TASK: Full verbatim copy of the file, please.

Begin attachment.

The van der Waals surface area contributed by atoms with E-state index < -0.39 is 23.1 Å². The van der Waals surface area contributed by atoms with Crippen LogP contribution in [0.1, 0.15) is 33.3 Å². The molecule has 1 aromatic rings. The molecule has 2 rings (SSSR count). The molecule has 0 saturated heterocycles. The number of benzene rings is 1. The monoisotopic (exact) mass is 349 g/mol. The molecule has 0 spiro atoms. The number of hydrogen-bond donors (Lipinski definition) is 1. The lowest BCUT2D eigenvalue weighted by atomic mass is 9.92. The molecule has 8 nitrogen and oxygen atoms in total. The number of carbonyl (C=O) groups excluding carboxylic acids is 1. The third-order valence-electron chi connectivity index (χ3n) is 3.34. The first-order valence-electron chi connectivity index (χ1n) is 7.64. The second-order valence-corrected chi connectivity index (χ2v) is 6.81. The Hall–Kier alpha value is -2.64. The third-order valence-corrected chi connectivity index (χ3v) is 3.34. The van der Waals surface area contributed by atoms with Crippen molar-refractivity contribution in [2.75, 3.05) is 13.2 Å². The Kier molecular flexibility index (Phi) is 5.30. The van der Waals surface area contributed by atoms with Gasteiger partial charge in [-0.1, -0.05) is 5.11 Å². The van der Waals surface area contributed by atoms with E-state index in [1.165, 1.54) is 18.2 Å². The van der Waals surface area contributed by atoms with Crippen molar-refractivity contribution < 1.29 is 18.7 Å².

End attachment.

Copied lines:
The van der Waals surface area contributed by atoms with E-state index < -0.39 is 23.1 Å². The van der Waals surface area contributed by atoms with Crippen LogP contribution in [0.1, 0.15) is 33.3 Å². The molecule has 1 aromatic rings. The molecule has 2 rings (SSSR count). The molecule has 0 saturated heterocycles. The number of benzene rings is 1. The monoisotopic (exact) mass is 349 g/mol. The molecule has 0 spiro atoms. The number of hydrogen-bond donors (Lipinski definition) is 1. The lowest BCUT2D eigenvalue weighted by atomic mass is 9.92. The molecule has 8 nitrogen and oxygen atoms in total. The number of carbonyl (C=O) groups excluding carboxylic acids is 1. The third-order valence-electron chi connectivity index (χ3n) is 3.34. The first-order valence-electron chi connectivity index (χ1n) is 7.64. The second-order valence-corrected chi connectivity index (χ2v) is 6.81. The Hall–Kier alpha value is -2.64. The third-order valence-corrected chi connectivity index (χ3v) is 3.34. The van der Waals surface area contributed by atoms with Crippen molar-refractivity contribution in [2.75, 3.05) is 13.2 Å². The Kier molecular flexibility index (Phi) is 5.30. The van der Waals surface area contributed by atoms with Gasteiger partial charge in [-0.1, -0.05) is 5.11 Å². The van der Waals surface area contributed by atoms with E-state index in [1.165, 1.54) is 18.2 Å². The van der Waals surface area contributed by atoms with Crippen molar-refractivity contribution < 1.29 is 18.7 Å².